Ontario – Ottawa to Saint Catharines

I arrive in Ottawa after dark and head for the hostel. While unpacking, I discover that my front rack has failed, but the next day a nearby car mechanic removes the broken screw for me and I’m able to continue my trip after a few hours exploring the city with Faez.

I ride through beautiful Ontario wilderness full of rock and lakes, and small Ontario towns full of friendly people. Toronto is a shock after so much time away. No strangers want to chat or even make eye contact and the only thing said to me is that my bike is taking up too much space. Strange that the city with the most people seems like the loneliest place around.

Next I head to Saint Catharines, where I feel anything but lonely. Gillian’s Place welcomes me with a party, complete with cheerleaders, reporters and members of the local government. I’m so excited to be raising money and awareness for such an important cause, and so honoured that my trip has become much bigger than me.


I celebrate my crossing into Quebec with a poutine at the first rest stop – perfect fuel for the mountainous hills ahead. On one particularly difficult uphill a car stops on the shoulder ahead of me. Annoyed, I move over to the gravel to pedal around but then the driver gets out – it’s Steph, a friend I made in Saint John’s! What a small country. I sit in her stopped car to catch up and enjoy a brief reprieve from the rain before continuing on.

I soon get my first glimpse of the Saint Lawrence River, which I follow for days. Through Rivière-du-Loup, Saint-Jean-Port-Joli and Montmagny the water is a constant and beautiful companion. The weather is cool and at a campground, Gisèle and Lloyd kindly insist that I stay in their camper. Their dog Mia keeps me company on the sofa bed and in the morning they send me away with homemade maple sugar.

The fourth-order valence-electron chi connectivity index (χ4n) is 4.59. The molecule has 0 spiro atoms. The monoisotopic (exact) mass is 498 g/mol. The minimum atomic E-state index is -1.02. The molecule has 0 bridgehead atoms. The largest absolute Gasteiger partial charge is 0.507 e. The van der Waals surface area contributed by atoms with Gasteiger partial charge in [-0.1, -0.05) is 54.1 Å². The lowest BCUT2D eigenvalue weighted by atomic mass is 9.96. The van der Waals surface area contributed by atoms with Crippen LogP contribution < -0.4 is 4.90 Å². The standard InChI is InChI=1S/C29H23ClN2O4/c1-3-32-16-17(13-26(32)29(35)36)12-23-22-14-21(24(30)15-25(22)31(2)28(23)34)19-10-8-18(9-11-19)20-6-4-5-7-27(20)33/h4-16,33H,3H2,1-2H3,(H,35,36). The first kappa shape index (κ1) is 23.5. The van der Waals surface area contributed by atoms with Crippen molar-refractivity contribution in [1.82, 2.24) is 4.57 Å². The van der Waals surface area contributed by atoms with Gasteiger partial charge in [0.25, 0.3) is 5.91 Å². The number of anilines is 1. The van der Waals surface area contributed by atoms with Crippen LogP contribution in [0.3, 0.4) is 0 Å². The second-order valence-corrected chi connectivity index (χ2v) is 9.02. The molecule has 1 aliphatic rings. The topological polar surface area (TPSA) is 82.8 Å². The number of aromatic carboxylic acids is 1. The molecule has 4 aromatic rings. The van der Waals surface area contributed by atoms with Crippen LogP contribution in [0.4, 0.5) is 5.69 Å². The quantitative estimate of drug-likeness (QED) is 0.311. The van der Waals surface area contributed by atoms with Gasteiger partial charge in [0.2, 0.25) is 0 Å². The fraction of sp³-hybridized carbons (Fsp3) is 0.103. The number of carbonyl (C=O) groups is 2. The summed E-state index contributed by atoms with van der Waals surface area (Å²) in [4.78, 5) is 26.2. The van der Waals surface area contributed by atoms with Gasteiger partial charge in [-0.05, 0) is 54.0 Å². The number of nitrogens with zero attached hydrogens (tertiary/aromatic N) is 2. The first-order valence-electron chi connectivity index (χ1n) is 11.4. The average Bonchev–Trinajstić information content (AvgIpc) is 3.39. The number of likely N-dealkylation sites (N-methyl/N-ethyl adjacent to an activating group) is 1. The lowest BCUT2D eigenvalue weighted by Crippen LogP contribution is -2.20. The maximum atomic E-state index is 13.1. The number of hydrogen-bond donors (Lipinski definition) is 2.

In Quebec City I stay in a hostel  and meet people from all over the world here to explore this beautiful province. I also run into Victoria, a friend I made in Charlottetown. Small country again.

After Quebec City it’s onward up the river to Montreal. Amahl comes from Toronto to visit me here and we get to see my friend Xander perform in the circus festival. I relax and enjoy the city for a couple days. Faez the didgeridoo player, who has cycled out to Halifax since we parted ways, catches up to me and together we head toward Ottawa.

New Brunswick – Moncton to the Quebec Border

After spending so much time in and around Moncton, I’m in a hurry to leave the province, but New Brunswick still has plenty of beauty to show me. I make it to Fredericton for Canada Day and enjoy a free public party in the historic city.

For the first time this trip, I feel lonely. Leaving my new friends in Moncton has been hard, but I’m never alone long. In Mactaquac Provincial Park, a family invites me to their site for dinner. The kids have lots of questions about my ride, and in the morning they all get on their bikes and I have an entourage riding with me to the edge of the park!

My route follows the St. John River along a peaceful old highway. One night I camp near the longest covered bridge in the world. In Perth-Andover, I forget my phone in a shop that’s closed by the time I realize, but luckily a neighbour knows the shop owner and drives me to his house! (Thanks Amanda!) We retrieve the phone and all is well. New Brunswick rivals Newfoundland in kindness!